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7-minute briefs and learning resources to improve practice

Seven minute briefings are based on research which suggests that seven minutes is an ideal time span in which to concentrate and learn. The technique is widely used in other professions.

Learning for seven minutes is manageable in most settings and learning is more memorable if it is simple and not clouded by other issues and pressures.

Why it matters

The SPP understand that increasing pressure on services can make it difficult to release staff for training, but there is still a need to keep learning and developing to maintain a skilled workforce.

These short, team based learning events might be a helpful way to support learning, they are based on a technique borrowed from the FBI!

What to do

Our expectation is that managers will present briefings to their staff on a regular basis. It will be important to make the topic relevant to your service. The briefings should not be mixed in with the ordinary day to day issues of the team, as this will diminish their impact.


The briefing should be delivered face to face, so as to ensure it is not misunderstood, that there can be discussion of the subject and it does not become lost in other paperwork or emails. If you or your team have suggestions for future briefings, please contact the SSP.


Their brief duration should also mean the briefings hold people’s attention, as well as giving managers something to share with their staff. The SPP plan to send out regular briefings to any manager who wants to use it. The structure of each briefing will be the same, making it easier to find the information once managers are familiar with the format.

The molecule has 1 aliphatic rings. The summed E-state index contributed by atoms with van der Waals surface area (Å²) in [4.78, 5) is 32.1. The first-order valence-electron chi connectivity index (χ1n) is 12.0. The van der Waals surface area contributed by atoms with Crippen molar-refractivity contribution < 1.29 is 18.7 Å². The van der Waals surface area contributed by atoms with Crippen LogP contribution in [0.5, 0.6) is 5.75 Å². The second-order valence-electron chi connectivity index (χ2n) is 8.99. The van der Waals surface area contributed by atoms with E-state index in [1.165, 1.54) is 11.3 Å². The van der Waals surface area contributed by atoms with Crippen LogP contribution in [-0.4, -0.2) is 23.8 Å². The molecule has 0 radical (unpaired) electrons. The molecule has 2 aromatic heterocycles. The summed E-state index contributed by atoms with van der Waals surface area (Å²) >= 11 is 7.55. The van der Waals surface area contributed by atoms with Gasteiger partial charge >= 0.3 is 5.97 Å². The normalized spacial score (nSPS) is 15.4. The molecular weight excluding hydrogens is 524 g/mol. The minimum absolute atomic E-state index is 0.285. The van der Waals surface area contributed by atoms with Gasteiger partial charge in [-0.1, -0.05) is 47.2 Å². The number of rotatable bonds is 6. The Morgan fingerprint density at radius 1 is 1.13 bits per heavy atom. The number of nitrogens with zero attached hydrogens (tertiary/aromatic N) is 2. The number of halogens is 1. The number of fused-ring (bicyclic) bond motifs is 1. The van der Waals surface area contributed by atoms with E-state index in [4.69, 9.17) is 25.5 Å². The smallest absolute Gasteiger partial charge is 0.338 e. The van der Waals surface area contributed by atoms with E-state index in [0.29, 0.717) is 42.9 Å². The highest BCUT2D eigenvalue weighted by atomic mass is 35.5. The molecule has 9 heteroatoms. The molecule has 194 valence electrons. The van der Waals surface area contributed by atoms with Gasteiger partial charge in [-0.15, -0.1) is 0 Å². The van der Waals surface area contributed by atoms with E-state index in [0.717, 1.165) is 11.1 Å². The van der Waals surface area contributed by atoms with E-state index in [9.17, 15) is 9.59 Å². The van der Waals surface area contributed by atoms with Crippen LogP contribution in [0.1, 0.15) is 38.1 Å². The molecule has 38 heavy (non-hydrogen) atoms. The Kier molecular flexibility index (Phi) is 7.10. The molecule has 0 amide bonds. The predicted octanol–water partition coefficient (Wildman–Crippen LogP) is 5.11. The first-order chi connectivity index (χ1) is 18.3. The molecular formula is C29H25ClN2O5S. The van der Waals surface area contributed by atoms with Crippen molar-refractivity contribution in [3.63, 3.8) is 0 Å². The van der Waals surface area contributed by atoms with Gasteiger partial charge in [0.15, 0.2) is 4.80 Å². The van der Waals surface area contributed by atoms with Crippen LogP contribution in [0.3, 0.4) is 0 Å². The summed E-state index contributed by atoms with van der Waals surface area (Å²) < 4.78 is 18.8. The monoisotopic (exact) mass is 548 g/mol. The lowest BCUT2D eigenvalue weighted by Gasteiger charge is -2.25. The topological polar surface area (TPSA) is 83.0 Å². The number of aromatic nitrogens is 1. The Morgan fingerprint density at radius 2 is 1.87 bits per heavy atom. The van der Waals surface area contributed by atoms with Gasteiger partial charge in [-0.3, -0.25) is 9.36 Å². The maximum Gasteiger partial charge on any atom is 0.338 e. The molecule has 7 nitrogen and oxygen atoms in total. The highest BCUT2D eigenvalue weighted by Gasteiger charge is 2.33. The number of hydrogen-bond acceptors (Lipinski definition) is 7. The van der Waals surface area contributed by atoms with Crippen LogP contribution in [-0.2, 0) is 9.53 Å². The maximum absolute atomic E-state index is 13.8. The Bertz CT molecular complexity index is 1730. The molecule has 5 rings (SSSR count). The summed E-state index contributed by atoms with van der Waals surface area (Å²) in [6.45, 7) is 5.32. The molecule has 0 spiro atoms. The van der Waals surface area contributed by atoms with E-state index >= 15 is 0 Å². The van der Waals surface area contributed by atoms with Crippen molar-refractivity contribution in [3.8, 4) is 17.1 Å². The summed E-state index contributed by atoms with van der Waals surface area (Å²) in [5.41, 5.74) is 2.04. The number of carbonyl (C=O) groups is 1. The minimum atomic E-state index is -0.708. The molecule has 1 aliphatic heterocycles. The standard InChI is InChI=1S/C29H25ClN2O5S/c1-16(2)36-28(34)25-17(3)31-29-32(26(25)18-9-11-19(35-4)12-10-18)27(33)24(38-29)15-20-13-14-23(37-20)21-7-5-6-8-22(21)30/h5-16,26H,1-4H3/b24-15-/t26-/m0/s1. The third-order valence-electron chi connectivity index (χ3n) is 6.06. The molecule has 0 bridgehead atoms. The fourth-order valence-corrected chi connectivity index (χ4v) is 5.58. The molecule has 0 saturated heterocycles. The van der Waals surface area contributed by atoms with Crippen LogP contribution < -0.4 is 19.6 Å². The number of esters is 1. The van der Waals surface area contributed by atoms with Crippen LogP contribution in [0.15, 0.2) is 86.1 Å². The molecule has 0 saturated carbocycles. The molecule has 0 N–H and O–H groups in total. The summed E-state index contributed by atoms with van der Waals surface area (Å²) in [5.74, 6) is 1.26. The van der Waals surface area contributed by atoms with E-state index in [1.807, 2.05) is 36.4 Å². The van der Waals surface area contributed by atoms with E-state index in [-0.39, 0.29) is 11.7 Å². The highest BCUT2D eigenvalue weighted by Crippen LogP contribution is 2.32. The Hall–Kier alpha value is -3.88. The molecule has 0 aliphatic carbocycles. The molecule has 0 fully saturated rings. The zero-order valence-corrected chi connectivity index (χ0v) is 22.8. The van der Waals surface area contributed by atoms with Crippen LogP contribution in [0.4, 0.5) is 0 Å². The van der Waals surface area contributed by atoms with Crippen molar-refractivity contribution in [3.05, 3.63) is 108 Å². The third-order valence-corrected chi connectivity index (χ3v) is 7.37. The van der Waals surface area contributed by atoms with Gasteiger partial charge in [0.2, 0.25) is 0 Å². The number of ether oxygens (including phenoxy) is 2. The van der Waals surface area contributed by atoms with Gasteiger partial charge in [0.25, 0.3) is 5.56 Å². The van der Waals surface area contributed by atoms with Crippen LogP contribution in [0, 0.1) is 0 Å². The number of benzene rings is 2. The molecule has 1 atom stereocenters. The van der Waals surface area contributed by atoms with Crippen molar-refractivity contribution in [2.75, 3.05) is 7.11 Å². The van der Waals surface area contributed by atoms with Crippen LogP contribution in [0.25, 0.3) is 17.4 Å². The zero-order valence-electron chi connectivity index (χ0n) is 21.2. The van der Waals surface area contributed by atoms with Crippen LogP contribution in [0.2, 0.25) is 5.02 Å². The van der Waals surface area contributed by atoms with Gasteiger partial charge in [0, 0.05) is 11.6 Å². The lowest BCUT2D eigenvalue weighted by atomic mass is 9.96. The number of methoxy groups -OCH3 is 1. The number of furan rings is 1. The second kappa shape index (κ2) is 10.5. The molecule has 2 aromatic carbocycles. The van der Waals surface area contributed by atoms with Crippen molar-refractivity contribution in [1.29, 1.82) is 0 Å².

Information and further discussion

The content of the briefings will be a mixture of new information or a reminder of basic information, with a challenge to think about the application to your service or team.

The briefings will be an invitation to think and will end with discussion points which teams can use if there is time, but can also be omitted. Each briefing will stand alone, even without discussion and also, if time is allowed for conversation, this is likely to enhance learning in the team.

Where possible there will be signposting to further information on the topic.

We publish a 7 minute briefing as part of each Safeguarding Adult Review (SAR) and Child Safeguarding Practice Review (CSPR) learning pack.

All agencies completing a brief should record or evidence how they have used our 7 minute briefings via the action plan.

Resource packs for sharing learning and improving practice

We have also developed resource packs to raise awareness about topics that the safeguarding partnership want professionals to embed into their practice. The expectation is that the resource will be used widely such as in team meetings, as part of group or individual supervision, or for your own development. The resource can be used either as a whole or for you to dip in and out at your convenience.

We want to know about your experience of using the resources and how much your practice has changed and improved as a result of learning from reviews and audits. There is a feedback form at the end of the document for you to complete, so please give us your feedback.

The briefings and resource packs are available to download below: